On January 24, 2023, the Food and Drug Administration (FDA) announced their plans to work towards drafting regulation to limit lead levels in baby food. The FDA has found that lead in products such as food, supplements, and cosmetics can have detrimental and long term effects on humans, and especially on certain groups such as young children. Young children are specifically vulnerable to harmful effects of lead consumption because they are still physically smaller and going through development. While the FDA has regulated lead in food and other products, the FDA’s recent focus on decreasing lead levels in baby food highlights the concerning trend of federal regulations which are under-inclusive.
Black box warnings are assigned to prescription drugs by the U.S. Food and Drug Administration (FDA) to alert of serious sides effects, such as injury or death. The smoking cessation drug, Chantix, previously had one of these black box warnings attached to it, but that warning has since been removed. This transition from a “dangerous drug” to a non-dangerous drug raises various important regulatory concerns regarding the marketing of this drug and other popular prescription drugs as well as the role of the FDA in regulating “dangerous” drugs.
After five years, the Food and Drug Administration (FDA) has approved a drug for ALS (amyotrophic lateral sclerosis): Relyvrio. While the drug is expected to significantly prolong the life of ALS patients, who typically die within a few years after diagnosis, the fast approval of the drug raises concerns regarding the FDA’s fast-tracking process of approval.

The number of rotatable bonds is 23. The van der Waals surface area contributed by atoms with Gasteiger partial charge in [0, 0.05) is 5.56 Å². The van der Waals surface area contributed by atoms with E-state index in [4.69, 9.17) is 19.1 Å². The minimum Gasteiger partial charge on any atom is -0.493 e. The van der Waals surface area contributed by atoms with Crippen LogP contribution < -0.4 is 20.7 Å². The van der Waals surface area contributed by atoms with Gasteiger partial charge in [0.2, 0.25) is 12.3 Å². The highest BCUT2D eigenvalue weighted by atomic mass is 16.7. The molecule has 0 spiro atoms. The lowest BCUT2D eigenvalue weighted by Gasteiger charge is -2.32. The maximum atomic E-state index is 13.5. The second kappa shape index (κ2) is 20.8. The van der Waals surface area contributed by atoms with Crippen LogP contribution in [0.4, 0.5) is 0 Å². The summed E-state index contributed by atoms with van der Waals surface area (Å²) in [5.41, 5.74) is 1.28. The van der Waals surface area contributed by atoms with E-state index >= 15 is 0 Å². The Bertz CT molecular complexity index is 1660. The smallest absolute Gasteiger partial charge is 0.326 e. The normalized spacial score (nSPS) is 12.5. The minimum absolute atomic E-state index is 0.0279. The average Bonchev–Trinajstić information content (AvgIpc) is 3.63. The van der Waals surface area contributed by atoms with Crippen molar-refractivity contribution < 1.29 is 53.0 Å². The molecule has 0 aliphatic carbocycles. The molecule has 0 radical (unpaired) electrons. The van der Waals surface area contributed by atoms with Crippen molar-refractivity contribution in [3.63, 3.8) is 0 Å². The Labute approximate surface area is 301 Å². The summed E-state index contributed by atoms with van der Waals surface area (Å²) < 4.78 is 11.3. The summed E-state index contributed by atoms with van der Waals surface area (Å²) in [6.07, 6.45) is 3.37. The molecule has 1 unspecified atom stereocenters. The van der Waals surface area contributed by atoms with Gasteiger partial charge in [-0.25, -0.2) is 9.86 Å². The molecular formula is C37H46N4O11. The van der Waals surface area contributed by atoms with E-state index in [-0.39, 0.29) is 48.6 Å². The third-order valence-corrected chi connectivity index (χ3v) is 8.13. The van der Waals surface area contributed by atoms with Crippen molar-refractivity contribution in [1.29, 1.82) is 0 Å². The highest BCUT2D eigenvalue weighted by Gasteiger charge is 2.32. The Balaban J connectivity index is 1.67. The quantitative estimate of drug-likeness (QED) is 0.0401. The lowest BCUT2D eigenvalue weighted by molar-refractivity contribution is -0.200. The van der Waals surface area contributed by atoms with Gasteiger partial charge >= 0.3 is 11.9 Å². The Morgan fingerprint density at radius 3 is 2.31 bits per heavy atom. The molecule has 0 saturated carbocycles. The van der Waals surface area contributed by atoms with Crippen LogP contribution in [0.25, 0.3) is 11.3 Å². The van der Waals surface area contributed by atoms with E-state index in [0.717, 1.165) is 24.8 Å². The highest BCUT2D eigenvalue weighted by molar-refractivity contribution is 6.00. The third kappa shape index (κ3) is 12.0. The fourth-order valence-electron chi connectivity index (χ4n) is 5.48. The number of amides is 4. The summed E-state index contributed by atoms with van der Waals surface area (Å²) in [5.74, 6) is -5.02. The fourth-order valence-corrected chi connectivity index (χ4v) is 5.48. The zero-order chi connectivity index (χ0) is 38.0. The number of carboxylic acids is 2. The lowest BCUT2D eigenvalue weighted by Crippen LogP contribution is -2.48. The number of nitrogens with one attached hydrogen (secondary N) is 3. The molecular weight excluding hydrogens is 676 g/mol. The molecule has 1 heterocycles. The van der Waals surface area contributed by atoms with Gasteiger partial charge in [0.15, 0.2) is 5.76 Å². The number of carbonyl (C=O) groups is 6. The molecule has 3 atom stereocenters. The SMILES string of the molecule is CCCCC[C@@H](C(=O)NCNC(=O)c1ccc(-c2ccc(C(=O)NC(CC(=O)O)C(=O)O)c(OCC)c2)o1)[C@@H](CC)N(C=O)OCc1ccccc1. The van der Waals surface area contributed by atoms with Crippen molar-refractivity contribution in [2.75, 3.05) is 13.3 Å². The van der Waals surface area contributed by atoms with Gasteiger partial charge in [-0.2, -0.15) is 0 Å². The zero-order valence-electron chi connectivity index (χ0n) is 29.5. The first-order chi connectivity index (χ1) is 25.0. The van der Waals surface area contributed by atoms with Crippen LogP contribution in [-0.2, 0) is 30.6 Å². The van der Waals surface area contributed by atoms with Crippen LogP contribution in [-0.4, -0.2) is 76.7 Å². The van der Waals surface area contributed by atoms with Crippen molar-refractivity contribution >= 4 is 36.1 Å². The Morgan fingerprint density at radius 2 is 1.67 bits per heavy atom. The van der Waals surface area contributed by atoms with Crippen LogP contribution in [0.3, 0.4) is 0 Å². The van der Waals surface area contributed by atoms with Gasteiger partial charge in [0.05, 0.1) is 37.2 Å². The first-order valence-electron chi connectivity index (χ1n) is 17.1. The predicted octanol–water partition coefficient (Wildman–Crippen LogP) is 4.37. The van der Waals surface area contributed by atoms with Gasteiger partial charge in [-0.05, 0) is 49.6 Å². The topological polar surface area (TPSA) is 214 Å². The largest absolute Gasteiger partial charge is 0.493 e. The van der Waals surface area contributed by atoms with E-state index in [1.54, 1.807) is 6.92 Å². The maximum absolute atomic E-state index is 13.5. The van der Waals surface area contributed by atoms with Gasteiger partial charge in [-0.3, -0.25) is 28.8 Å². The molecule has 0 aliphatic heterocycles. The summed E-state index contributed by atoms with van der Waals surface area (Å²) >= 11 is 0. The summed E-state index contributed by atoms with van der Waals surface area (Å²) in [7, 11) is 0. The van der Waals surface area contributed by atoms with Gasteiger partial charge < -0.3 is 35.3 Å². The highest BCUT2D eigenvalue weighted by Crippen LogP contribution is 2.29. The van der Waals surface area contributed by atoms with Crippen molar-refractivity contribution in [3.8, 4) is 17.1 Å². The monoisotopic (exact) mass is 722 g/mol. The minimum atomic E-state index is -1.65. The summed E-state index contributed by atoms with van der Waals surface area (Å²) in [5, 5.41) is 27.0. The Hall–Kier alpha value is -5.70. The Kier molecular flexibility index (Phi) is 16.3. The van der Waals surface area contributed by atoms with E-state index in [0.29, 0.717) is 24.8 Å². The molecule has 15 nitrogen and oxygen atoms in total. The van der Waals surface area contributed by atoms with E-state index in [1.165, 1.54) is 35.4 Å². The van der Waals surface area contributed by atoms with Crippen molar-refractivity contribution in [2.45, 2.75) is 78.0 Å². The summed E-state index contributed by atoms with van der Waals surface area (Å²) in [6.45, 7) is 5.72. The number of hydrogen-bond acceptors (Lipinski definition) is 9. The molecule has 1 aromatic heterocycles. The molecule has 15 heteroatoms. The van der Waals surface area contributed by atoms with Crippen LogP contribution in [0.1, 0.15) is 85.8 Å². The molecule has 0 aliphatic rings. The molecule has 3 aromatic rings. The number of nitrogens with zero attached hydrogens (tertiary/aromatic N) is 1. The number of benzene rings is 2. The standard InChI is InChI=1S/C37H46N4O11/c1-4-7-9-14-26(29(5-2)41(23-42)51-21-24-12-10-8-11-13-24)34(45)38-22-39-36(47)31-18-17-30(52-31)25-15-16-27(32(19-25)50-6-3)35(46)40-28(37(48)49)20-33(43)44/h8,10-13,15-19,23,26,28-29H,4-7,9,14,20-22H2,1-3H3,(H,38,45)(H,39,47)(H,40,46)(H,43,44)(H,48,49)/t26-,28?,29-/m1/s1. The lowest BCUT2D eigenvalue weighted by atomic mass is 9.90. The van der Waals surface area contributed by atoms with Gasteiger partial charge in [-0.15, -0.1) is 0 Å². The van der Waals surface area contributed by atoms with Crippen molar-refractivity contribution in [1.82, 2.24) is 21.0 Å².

During the COVID-19 pandemic, the federal government and the Drug Enforcement Agency (DEA) temporarily lifted the Ryan Haight Act’s mandate that imposes federal prohibition on online prescribing of controlled substances. The DEA waived its in-person medical examination requirement and set forth different criteria for controlled substances. For as long as the duration of the public health emergency (which was extended through January of 2023 this month), a patient can receive a controlled substance prescription without an in-person examination if the communication was conducted in a two-way, audio-visual, and real-time interactive communication. Covid highlighted the increased use of telehealth and digital health platforms. However, as telehealth surged, public policy has failed to move at the same speed.
On October 11, 2022, the Supreme Court began to hear the case of National Pork Producers Council v. Ross. The issue of this case stems from Proposition 12, a 2018 ballot revision to existing California law that banned the sale of “whole pork meat from animals confined in a manner inconsistent with California standards.” The National Pork Producers Council and the American Farm Bureau Federation (both referred to as “the Council”) argue that Proposition 12 violates the Dormant Commerce Clause and has reached the Supreme Court on this issue.